The $420 Multimedia 20 is 4.5 by 3.1 by 1.2 inches and weighs a little over 10 ounces. Its 20GB hard drive is big enough to store multiple movies or about 330 hours of MP3s encoded at 128 kbps. A USB 1.1 port makes the device truly plug and play--no special PC drivers required.
The full-color 237-by-234 pixel LCD measures about 1 inch high by 1.25 inches wide (roughly the size of a large postage stamp). Watching video--encoded in either AVI or DivX standards--requires eagle eyes, as does viewing JPEG photos. MP3 playback sounded good.
The unit's interface isn't particularly intuitive: It's a far cry from the slick Apple IPod, arguably its competition in terms of MP3 storage and playback. If you're looking to entertain a crowd of more than one, you can display the video on a television using an included cable. The device also includes adapters for uploading the contents of CompactFlash or SmartMedia cards.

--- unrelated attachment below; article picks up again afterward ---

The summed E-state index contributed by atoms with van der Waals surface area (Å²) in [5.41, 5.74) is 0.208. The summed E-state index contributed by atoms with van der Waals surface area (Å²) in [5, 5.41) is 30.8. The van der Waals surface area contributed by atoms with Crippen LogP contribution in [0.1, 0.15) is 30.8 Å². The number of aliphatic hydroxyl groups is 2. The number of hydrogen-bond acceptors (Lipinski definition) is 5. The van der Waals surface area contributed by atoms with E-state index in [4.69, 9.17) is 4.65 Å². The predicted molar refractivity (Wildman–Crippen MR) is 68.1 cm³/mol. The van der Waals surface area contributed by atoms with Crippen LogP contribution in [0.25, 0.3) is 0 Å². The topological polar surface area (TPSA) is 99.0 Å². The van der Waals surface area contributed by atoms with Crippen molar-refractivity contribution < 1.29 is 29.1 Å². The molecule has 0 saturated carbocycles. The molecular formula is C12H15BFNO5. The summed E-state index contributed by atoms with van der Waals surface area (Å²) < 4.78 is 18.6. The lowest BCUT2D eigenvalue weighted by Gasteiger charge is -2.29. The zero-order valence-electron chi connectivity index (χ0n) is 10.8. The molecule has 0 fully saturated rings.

Unfortunately, both of my test units exhibited a pixel flutter that made text shimmer. And I disliked some design elements: A poorly placed headphone jack, for example, makes the unit unnecessarily wide, and the rubber corner bumpers give it a more rugged appearance but actually offer little true protection from damage.
Archos gets credit for offering a unique, first-of-its-kind device, and gadget gurus may overlook its flaws to be the first on the block to own one. The unit's design problems, however, make it difficult to recommend to everyone else. From the December 2002 issue of PC World magazine